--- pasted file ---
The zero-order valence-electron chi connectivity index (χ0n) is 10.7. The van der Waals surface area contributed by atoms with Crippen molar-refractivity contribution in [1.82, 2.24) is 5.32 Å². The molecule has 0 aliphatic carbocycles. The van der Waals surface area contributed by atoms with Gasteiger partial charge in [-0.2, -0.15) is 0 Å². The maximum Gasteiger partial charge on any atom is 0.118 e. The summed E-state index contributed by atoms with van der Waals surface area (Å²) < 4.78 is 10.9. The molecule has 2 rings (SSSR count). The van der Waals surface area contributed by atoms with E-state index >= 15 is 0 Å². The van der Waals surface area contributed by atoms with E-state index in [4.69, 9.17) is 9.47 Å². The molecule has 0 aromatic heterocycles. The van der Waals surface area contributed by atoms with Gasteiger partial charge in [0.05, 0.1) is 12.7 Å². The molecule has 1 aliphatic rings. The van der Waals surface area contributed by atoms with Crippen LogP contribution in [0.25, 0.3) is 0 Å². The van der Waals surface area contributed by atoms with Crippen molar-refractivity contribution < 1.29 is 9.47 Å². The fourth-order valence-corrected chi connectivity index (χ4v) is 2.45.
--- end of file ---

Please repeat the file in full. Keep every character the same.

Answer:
The zero-order valence-electron chi connectivity index (χ0n) is 10.7. The van der Waals surface area contributed by atoms with Crippen molar-refractivity contribution in [1.82, 2.24) is 5.32 Å². The molecule has 0 aliphatic carbocycles. The van der Waals surface area contributed by atoms with Gasteiger partial charge in [-0.2, -0.15) is 0 Å². The maximum Gasteiger partial charge on any atom is 0.118 e. The summed E-state index contributed by atoms with van der Waals surface area (Å²) < 4.78 is 10.9. The molecule has 2 rings (SSSR count). The van der Waals surface area contributed by atoms with E-state index >= 15 is 0 Å². The van der Waals surface area contributed by atoms with E-state index in [4.69, 9.17) is 9.47 Å². The molecule has 0 aromatic heterocycles. The van der Waals surface area contributed by atoms with Gasteiger partial charge in [0.05, 0.1) is 12.7 Å². The molecule has 1 aliphatic rings. The van der Waals surface area contributed by atoms with Crippen LogP contribution in [0.25, 0.3) is 0 Å². The van der Waals surface area contributed by atoms with Crippen molar-refractivity contribution < 1.29 is 9.47 Å². The fourth-order valence-corrected chi connectivity index (χ4v) is 2.45.